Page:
But the calipers show 32.02 between the inside faces of the outer gauge so that sort of confirms O at GOG current standards? When I finally open the kit I'll see what the "enclosed gauges" are, then possibly contemplate a O-MF set. Though building the kit with a wider gauge at the adjoining track and O-MF through the crossing sounds like adding one more thing to go wrong, two different gauges - neither of which will roll over the entire length - asking for trouble.

#24 hayfield

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Posted 22 January 2014 - 17:18

Kenton

 

Thank you for taking the thread on a bit, as you know I have taken a step further as I am building a 7mm turnout for the club. Again you know I enjoy building track and I must say building a turnout with Exactoscale parts is being very enjoyable and whilst 0-16.5 will be my main passion I fancy building a small O gauge layout. Maybe the exact opposite of pointless.

 

Martin, 

 

Again thank you for taking an interest in a track building question session, I must admit sometimes when those more knowledgeable on the subject debate the finer aspects it does get quite confusing and difficult. having built turnouts in both 16,2 mm & 18.2 mm gauges it is quite easy building to these standards providing you have the correct gauges. So having seen with my own eyes OO-SF work much better than OO gauge,  I am more than happy to build to 31.5 mm gauge to obtain the same results. What I am looking for is a gauge that looks good (fine flangeways) and works with RTR locos and stock, I have had a quick couple of messages with Debs and she has explained about gauge widening on O-MF.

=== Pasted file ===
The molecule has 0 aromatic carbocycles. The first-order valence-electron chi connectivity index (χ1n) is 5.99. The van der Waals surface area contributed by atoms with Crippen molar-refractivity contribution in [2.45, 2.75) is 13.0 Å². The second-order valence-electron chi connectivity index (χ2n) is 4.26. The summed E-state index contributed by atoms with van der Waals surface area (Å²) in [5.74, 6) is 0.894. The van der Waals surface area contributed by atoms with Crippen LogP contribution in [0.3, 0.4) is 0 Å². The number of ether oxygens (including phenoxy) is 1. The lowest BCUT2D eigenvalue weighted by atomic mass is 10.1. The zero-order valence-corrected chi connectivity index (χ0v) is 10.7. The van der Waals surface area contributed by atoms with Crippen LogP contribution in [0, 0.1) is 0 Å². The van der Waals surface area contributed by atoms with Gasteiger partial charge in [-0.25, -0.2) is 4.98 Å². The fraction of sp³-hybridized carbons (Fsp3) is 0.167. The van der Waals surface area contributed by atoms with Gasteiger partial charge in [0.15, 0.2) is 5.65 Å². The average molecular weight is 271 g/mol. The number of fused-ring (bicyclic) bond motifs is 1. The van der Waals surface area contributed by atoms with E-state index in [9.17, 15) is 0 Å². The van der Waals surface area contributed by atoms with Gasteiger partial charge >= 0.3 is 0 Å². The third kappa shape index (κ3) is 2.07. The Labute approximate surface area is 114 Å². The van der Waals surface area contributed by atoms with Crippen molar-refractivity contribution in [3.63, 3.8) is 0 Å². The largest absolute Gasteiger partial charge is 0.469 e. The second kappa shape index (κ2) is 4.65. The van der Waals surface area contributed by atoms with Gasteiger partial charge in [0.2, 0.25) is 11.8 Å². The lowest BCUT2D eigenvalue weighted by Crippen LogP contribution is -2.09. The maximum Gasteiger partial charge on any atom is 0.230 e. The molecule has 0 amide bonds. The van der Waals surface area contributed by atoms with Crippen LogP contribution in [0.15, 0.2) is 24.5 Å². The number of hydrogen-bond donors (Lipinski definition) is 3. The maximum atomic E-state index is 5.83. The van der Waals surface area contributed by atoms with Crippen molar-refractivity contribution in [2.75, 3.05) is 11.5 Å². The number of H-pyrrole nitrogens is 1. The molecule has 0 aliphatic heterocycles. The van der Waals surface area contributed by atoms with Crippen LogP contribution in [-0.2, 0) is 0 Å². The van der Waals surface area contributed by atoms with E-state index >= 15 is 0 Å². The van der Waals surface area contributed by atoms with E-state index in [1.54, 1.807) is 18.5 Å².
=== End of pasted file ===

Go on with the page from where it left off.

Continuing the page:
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#25 Debs.

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Posted 22 January 2014 - 19:17

As an aside.....

 

One has to be careful with claims to precision measurement........

Being in the fortunate (or is it sad) position of owning in excess of 10 digital vernier-callipers (some with extremely high, pro-quality aspirations); I can truthfully say that in reference to a precise known-standard, only two show agreement as to an accurate reading to three decimal places.......the rest, show differing indications at two-decimal places and one (of a very well regarded industry name) can`t repeat any measurement even at two decimal places.

I also have several DRO/CNC machine tools which can`t agree to three decimal places, and others which can repeatably agree to six places!!!!

'Precision' is often not what it claims to be...........

 

Now, just imagine all these various companies` track gauges being batch-manufactured without use of reference-calibrated measuring tools!......for that`s the state of affairs that I discovered when I bought gauges from a wide-variety of suppliers, in an attempt to see the tolerances which were extant in the various scale`s marketplaces.

 

The 0-MF and S7 track standards both perform and look extremely well and are not difficult to correctly execute, the latter of the two is slightly more demanding; but only really in the sense of rolling-stock undercarriage construction, but faced with the discrete choice between 'excellent' or 'brilliant', I can`t see why any 7mm. scale builder would look elsewhere for a track gauging specification, or contemplate any "road less travelled".